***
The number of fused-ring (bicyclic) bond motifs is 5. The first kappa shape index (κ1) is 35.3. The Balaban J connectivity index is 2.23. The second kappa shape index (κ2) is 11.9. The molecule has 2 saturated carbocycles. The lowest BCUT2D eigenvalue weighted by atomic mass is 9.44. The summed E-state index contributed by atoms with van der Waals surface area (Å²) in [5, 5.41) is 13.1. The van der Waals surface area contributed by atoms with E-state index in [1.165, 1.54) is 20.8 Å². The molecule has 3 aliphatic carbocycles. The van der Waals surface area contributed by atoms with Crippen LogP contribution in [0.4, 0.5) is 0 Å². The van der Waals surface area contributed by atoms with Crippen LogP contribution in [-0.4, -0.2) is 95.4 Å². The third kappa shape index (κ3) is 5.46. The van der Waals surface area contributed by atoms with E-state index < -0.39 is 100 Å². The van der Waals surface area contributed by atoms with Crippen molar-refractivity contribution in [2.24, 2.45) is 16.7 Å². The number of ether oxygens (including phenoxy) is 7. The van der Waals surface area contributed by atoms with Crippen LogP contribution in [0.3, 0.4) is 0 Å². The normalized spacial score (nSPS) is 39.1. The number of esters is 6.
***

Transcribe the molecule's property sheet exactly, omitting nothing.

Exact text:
The number of fused-ring (bicyclic) bond motifs is 5. The first kappa shape index (κ1) is 35.3. The Balaban J connectivity index is 2.23. The second kappa shape index (κ2) is 11.9. The molecule has 2 saturated carbocycles. The lowest BCUT2D eigenvalue weighted by atomic mass is 9.44. The summed E-state index contributed by atoms with van der Waals surface area (Å²) in [5, 5.41) is 13.1. The van der Waals surface area contributed by atoms with E-state index in [1.165, 1.54) is 20.8 Å². The molecule has 3 aliphatic carbocycles. The van der Waals surface area contributed by atoms with Crippen LogP contribution in [0.4, 0.5) is 0 Å². The van der Waals surface area contributed by atoms with Crippen LogP contribution in [-0.4, -0.2) is 95.4 Å². The third kappa shape index (κ3) is 5.46. The van der Waals surface area contributed by atoms with E-state index < -0.39 is 100 Å². The van der Waals surface area contributed by atoms with Crippen molar-refractivity contribution in [2.24, 2.45) is 16.7 Å². The number of ether oxygens (including phenoxy) is 7. The van der Waals surface area contributed by atoms with Crippen LogP contribution in [0.3, 0.4) is 0 Å². The normalized spacial score (nSPS) is 39.1. The number of esters is 6.